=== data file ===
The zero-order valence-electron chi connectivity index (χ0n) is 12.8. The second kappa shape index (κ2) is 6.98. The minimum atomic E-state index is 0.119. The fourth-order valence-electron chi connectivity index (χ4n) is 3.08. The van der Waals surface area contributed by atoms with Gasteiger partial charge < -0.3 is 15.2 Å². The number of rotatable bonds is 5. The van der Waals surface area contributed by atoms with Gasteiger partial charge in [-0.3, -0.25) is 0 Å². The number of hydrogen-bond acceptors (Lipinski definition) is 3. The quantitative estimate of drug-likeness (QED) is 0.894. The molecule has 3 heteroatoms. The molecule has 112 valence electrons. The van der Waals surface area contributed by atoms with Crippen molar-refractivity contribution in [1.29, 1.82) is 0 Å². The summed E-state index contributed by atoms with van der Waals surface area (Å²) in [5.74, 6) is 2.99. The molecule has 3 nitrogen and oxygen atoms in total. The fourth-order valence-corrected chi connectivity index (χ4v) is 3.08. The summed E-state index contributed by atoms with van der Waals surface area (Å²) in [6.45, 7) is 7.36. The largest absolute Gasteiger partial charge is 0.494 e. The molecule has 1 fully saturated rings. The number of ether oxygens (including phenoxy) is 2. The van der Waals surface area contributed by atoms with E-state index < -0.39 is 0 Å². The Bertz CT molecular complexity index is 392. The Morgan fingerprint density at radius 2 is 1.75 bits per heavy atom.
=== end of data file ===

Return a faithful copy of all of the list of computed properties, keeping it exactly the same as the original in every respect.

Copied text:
The zero-order valence-electron chi connectivity index (χ0n) is 12.8. The second kappa shape index (κ2) is 6.98. The minimum atomic E-state index is 0.119. The fourth-order valence-electron chi connectivity index (χ4n) is 3.08. The van der Waals surface area contributed by atoms with Gasteiger partial charge < -0.3 is 15.2 Å². The number of rotatable bonds is 5. The van der Waals surface area contributed by atoms with Gasteiger partial charge in [-0.3, -0.25) is 0 Å². The number of hydrogen-bond acceptors (Lipinski definition) is 3. The quantitative estimate of drug-likeness (QED) is 0.894. The molecule has 3 heteroatoms. The molecule has 112 valence electrons. The van der Waals surface area contributed by atoms with Crippen molar-refractivity contribution in [1.29, 1.82) is 0 Å². The summed E-state index contributed by atoms with van der Waals surface area (Å²) in [5.74, 6) is 2.99. The molecule has 3 nitrogen and oxygen atoms in total. The fourth-order valence-corrected chi connectivity index (χ4v) is 3.08. The summed E-state index contributed by atoms with van der Waals surface area (Å²) in [6.45, 7) is 7.36. The largest absolute Gasteiger partial charge is 0.494 e. The molecule has 1 fully saturated rings. The number of ether oxygens (including phenoxy) is 2. The van der Waals surface area contributed by atoms with E-state index < -0.39 is 0 Å². The Bertz CT molecular complexity index is 392. The Morgan fingerprint density at radius 2 is 1.75 bits per heavy atom.